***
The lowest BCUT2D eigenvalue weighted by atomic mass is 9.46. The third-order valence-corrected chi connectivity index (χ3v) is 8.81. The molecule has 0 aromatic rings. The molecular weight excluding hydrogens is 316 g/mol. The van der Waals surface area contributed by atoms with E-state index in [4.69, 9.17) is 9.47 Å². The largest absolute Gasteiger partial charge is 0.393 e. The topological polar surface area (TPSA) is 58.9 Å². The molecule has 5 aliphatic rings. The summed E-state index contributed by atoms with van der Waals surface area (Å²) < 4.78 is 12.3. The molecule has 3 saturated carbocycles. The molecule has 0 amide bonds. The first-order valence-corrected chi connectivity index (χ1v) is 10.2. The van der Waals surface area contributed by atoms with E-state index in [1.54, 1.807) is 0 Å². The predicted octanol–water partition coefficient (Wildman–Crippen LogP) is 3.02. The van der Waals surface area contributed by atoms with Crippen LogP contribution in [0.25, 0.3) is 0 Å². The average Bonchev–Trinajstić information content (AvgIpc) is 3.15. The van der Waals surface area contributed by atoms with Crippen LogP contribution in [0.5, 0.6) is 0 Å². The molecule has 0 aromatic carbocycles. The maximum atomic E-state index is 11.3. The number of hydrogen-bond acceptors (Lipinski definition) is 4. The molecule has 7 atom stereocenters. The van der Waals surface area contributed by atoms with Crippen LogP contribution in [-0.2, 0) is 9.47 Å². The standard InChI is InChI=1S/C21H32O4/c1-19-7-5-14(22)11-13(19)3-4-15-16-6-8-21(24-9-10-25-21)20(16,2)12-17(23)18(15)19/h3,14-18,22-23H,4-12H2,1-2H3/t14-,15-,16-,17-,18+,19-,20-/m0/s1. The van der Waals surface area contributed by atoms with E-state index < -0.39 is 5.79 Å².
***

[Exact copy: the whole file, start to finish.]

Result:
The lowest BCUT2D eigenvalue weighted by atomic mass is 9.46. The third-order valence-corrected chi connectivity index (χ3v) is 8.81. The molecule has 0 aromatic rings. The molecular weight excluding hydrogens is 316 g/mol. The van der Waals surface area contributed by atoms with E-state index in [4.69, 9.17) is 9.47 Å². The largest absolute Gasteiger partial charge is 0.393 e. The topological polar surface area (TPSA) is 58.9 Å². The molecule has 5 aliphatic rings. The summed E-state index contributed by atoms with van der Waals surface area (Å²) < 4.78 is 12.3. The molecule has 3 saturated carbocycles. The molecule has 0 amide bonds. The first-order valence-corrected chi connectivity index (χ1v) is 10.2. The van der Waals surface area contributed by atoms with E-state index in [1.54, 1.807) is 0 Å². The predicted octanol–water partition coefficient (Wildman–Crippen LogP) is 3.02. The van der Waals surface area contributed by atoms with Crippen LogP contribution in [0.25, 0.3) is 0 Å². The average Bonchev–Trinajstić information content (AvgIpc) is 3.15. The van der Waals surface area contributed by atoms with Crippen LogP contribution in [0.5, 0.6) is 0 Å². The molecule has 0 aromatic carbocycles. The maximum atomic E-state index is 11.3. The number of hydrogen-bond acceptors (Lipinski definition) is 4. The molecule has 7 atom stereocenters. The van der Waals surface area contributed by atoms with Crippen LogP contribution in [-0.2, 0) is 9.47 Å². The standard InChI is InChI=1S/C21H32O4/c1-19-7-5-14(22)11-13(19)3-4-15-16-6-8-21(24-9-10-25-21)20(16,2)12-17(23)18(15)19/h3,14-18,22-23H,4-12H2,1-2H3/t14-,15-,16-,17-,18+,19-,20-/m0/s1. The van der Waals surface area contributed by atoms with E-state index < -0.39 is 5.79 Å².